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Visit to Charco del Ingenio

A visit to [i]El Charco del Ingenio (pond with an ingenious devise i.e. a waterwheel)

For months Gail has been planning a visit to El Charco del Ingenio, a botanical garden and nature preserve (170 acres) at the edge of San Miguel. http://www.elcharco.org.mx/Ingles/index.html. It is devoted to the preservation of the area and its biodiversity, has an impressive botanical collection of cacti and other succulent Mexican plants.

Armed with the directions from a guidebook we headed off down the street and up the hill to find the garden. Yes, the hill was steep and the road went from cobblestone to dirt and the confidence in the guidebook became shaky but after 40 minutes we found ourselves at the garden. After a good cup of coffee we joined a tour given by Norman, a lawyer who had retired here 7 years ago from Seattle and had a striking resemblance to Dustin Hoffman (Fred thought with a touch of Bob Dylan). Off we went on a walk through the nature preserve. Love this…in 2004 El Charco was proclaimed a Peace Zone by the Dalai Lama during his visit to the garden; a places free of violence and arms, dedicated to the conservation of nature and community development. His theory is that if all the world’s peace zones joined together there would be world peace. Still working on it.

Norman was an excellent guide, pointing out the various succulents and other plants in the garden as well birds and a bit about the history of the property. After 2 ½ hours he brought us back to the tiny reception center & restaurant where we enjoyed a quick bite before heading off on our own.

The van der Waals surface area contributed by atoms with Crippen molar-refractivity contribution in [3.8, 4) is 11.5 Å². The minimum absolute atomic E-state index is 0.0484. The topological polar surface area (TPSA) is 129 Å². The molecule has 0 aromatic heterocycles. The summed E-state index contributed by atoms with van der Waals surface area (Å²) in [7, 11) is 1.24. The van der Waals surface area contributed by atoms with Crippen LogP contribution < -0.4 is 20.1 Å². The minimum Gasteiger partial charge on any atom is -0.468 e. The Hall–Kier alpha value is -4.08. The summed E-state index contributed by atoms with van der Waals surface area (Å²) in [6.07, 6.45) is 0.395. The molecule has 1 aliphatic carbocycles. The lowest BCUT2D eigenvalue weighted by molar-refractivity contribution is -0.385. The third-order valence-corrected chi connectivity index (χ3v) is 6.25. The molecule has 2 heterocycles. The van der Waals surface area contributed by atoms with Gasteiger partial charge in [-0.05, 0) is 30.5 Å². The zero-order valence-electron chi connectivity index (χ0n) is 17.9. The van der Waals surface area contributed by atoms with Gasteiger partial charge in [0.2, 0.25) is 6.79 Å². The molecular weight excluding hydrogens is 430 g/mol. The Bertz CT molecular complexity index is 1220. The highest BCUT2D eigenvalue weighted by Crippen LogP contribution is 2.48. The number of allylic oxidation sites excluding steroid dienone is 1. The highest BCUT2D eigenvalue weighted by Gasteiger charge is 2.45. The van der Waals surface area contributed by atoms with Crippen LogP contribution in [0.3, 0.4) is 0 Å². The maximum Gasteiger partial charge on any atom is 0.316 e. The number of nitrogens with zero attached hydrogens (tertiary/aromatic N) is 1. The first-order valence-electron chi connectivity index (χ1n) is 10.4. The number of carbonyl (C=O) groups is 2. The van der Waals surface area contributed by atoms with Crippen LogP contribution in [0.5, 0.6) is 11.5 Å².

For the first time in San Miguel we were hot. Down the middle of the preserve is a stream that had been dammed over 100 years ago to provide waterpower to run a fabric mill. When electricity came to the area 10 years later the mill changed over and the dam was no longer used. Today it creates a seasonal lake that has brought waterfowl to the area. We walked through to the end of the preserve and then back along the edge of the canyon that has been created eventually reaching the derelict hacienda that had overseen this area before the revolution when the land was divided up. Back along the lake, stepping around large anthills and back to the reception area.
After all the planning for this visit, Gail was worried that it might not meet her expectations. It turned out to be a wonderful place, different than expected, but beautiful in it’s own way. After a stop in the shade we headed off down the hill (whether up hill or down is harder is debateable) and back home for a cold cerveza.

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Posted by backtomexico 17:54 Archived in Mexico

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